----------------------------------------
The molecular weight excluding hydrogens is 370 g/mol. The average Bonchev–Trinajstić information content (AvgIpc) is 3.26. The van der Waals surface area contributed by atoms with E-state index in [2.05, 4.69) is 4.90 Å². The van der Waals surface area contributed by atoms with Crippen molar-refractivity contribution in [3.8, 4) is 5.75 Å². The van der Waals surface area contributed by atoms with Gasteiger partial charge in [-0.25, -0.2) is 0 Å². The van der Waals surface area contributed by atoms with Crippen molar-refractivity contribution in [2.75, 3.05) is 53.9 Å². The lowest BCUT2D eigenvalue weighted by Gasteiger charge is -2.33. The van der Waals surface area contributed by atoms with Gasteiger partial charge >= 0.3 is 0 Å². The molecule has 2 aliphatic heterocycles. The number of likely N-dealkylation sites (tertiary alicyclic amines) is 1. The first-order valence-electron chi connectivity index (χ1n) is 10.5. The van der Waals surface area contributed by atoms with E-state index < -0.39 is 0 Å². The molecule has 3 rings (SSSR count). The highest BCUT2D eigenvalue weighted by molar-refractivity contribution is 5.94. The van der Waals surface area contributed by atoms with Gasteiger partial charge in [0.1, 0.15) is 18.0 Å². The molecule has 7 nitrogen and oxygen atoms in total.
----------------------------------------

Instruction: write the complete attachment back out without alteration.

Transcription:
The molecular weight excluding hydrogens is 370 g/mol. The average Bonchev–Trinajstić information content (AvgIpc) is 3.26. The van der Waals surface area contributed by atoms with E-state index in [2.05, 4.69) is 4.90 Å². The van der Waals surface area contributed by atoms with Crippen molar-refractivity contribution in [3.8, 4) is 5.75 Å². The van der Waals surface area contributed by atoms with Gasteiger partial charge in [-0.25, -0.2) is 0 Å². The van der Waals surface area contributed by atoms with Crippen molar-refractivity contribution in [2.75, 3.05) is 53.9 Å². The lowest BCUT2D eigenvalue weighted by Gasteiger charge is -2.33. The van der Waals surface area contributed by atoms with Gasteiger partial charge >= 0.3 is 0 Å². The molecule has 2 aliphatic heterocycles. The number of likely N-dealkylation sites (tertiary alicyclic amines) is 1. The first-order valence-electron chi connectivity index (χ1n) is 10.5. The van der Waals surface area contributed by atoms with E-state index < -0.39 is 0 Å². The molecule has 3 rings (SSSR count). The highest BCUT2D eigenvalue weighted by molar-refractivity contribution is 5.94. The van der Waals surface area contributed by atoms with Gasteiger partial charge in [0.1, 0.15) is 18.0 Å². The molecule has 7 nitrogen and oxygen atoms in total.